If you have seen me recently, you may
have noticed that once again, I am injured. And once again, there is a great story to the injury: one that includes a large amount of clumsiness and little to no grace on my part.
It was a skunk: a skunk who seemed to have more natural grace than I.
I was lying out under the stars one night, contemplating whether I wanted a sweet or savory bedtime snack, when Elvis, the mighty quart-sized African hunting dog, started barking up a blue streak.
I effectively ignored him while I made my final decision on the snack.
I would have both.
The barking became incessant, obnoxious, and somewhat frantic. Suddenly it was clear to me that Elvis was after something specific, not just the breeze in the oaks.
He’s not that smart.
Elvis is a small-ish and round-ish Corgi Basenji mix, both very intelligent breeds, but I think in Elvis’ case, the brains of both cancelled each other out.
He’s certainly loveable.
Anyway, the barking…
It slowly dawned on me, as I imagined my bowl of ice cream with potatochip sprinkles, that I needed to get up and do something about this. There was definitely a visitor in my yard and Elvis wasn’t going to let it slink off quietly.
Having just returned from Florida, where I managed to cut my foot on an oyster shell, I was thinking clearly enough to run inside to get shoes before confronting whatever creature I was about to encounter.
I ran back outside, clumsily slipping my feet into flippies and grabbing my phone to use as a flashlight.
Elvis – still going off.
I stumbled my way out the door, off the deck, phone over my head shining ineffectually into the vast dark of night. I could see nothing.
I had the thought, “Is it a mountain lion? Is this going to be my chance to see one up close? Oh Jesus, is it a mountain lion???????”
Suddenly, I spied two distinct white stripes glowing in the blackness and thought, simultaneously, “Oh holy shit,” and “Dammit, not a cat.”
I was more panicked about being attacked by a skunk than the thought of a mountain lion in my yard.
Primal survival mode kicked in and suddenly my world was all about not getting skunk spray on me.
At all costs.
I started calling for Elvis, using my sternest, most urgent voice, and he thought he was in trouble and rolled over onto his back with a submissive hard-on – right at the feet of the nocturnal demon.
My mind was racing, “Don’t get sprayed. You can’t cook for people if you smell like skunk. Has Elvis already been hit? Or has he not? Don’t grab him in case he has. Ow, my foot. Elvis, stop the supplication and get your curly tail over here. Oh dang, it’s turning around. On no, the tail just went up.”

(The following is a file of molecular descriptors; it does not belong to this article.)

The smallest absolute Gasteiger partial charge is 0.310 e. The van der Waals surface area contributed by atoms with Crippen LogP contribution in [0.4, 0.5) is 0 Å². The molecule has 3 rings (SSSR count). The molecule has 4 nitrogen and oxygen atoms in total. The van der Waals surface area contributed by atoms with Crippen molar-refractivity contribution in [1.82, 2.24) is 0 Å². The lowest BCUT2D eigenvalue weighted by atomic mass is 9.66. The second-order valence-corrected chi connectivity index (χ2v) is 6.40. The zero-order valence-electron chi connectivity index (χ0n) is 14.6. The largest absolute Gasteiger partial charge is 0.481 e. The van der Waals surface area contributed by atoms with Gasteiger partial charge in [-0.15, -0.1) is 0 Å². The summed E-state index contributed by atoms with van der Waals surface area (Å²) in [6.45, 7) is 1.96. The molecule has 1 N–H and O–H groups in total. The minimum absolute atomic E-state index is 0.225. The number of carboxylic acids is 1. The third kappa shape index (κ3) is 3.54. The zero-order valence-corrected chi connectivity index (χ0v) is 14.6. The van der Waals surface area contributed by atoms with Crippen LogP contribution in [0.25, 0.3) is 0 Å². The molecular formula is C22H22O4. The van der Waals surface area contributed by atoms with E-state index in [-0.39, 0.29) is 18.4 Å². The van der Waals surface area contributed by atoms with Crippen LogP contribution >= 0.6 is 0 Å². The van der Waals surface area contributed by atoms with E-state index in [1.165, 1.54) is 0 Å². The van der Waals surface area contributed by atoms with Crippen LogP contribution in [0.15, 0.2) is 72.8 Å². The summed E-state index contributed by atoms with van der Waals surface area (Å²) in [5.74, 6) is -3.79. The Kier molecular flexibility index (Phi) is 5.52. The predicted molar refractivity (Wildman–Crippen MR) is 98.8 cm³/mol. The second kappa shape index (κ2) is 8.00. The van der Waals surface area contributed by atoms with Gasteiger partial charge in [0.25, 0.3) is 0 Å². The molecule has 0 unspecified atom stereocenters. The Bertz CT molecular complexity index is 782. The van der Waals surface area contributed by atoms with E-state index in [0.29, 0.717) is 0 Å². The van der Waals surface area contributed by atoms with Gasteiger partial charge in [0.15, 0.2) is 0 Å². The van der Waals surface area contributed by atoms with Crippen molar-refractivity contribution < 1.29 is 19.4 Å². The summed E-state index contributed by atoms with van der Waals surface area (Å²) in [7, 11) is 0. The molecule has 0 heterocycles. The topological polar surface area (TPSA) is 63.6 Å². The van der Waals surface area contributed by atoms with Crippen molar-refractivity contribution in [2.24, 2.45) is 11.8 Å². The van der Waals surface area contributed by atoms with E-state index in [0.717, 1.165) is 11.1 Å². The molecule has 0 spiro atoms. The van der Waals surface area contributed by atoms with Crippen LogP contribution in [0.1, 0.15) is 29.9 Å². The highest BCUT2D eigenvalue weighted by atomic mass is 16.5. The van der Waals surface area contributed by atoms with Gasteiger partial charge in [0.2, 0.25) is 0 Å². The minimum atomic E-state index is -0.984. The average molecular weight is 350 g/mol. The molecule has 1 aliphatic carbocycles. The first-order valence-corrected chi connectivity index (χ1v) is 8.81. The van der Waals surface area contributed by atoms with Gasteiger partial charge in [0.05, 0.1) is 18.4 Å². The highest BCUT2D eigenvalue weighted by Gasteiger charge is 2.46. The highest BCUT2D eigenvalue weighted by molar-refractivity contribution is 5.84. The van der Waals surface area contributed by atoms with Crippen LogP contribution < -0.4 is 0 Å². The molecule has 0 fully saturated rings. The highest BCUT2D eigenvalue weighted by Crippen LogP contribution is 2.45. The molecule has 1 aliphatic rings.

Elvis, get your sorry ass inside.
Miraculously, he quit cowering and ran to the back door. I followed, not letting him into the house until I had sniffed every square inch of him, relieved that I had saved him, saved me, saved the evening.
Ice Cream, here I come.
As Elvis and I sat in the kitchen reliving our near miss, my foot began to blow up like a balloon and was purple before I could even take off my shoe. I watched it, fascinated at the speed with which it was deforming – right before my very eyes – and it struck me that maybe I had done something to it.
So I took a picture and posted it on Facebook, because isn’t that what we do in these situations?
An f—ed-up foot seemed a small price to pay for the security of being inside without needing a tomato-juice bath.
Later, much later, after the adrenaline had worn off for both of us and my foot looked like something you might see on a troll, I let Elvis out for one last pee before bed.
And wouldn’t you know, that damn skunk was still in the yard, just waiting for the return of the annoying little mutt.
Bark bark bark yipe yipe yipe.
Cursing him, I dragged him by the collar, through the back door, all the way across the house to the bathroom, avoiding actually touching his fur, and plunked him down in the shower where I proceeded to pour a gallon of vinegar over his head.
Having done all I could do at midnight, I went to bed.
The next day, the dog smelled like a distillery and my foot was broken.
But is this the end of the story?
The next weekend, a friend and I camped in the desert – the sandy desert, not the wooded desert. In the middle of the night, Elvis began barking. I had no idea what he was after but I figured it must be something innocuous and I didn’t want him keeping up my friend.
So I lay in my bed on the sand and called him back to me. He came, he lay down, I fell asleep, and he got up and started going after whatever it was. I spent the next hour calling him back, trying to get him to shut up, pissed that I wasn’t having a peaceful night.
The next weekend I camped in the same spot and the same thing happened and I kept calling him back to bed, dozing off and then waking up to the barking again.
It was agonizing.
And remember, I have a broken foot so running around corralling him in the dark was not an option.
The next weekend, same place, same routine, and I figured, “Oh, to hell with it. He can bark until his throat’s hoarse for all I care.”
Yipe yipe yipe.
Next thing I knew, he was trying to crawl into my sleeping bag with me. And his face was wet.
Moreover, he smelled.
Remember what I said about his IQ level.
Since when are there skunks in the desert?
There is probably one in the entire southeast corner of the state of Utah and my brilliant dog found it.
Maybe he’s smarter than I think.
Suzanne Strazza writes from Mancos, Colo.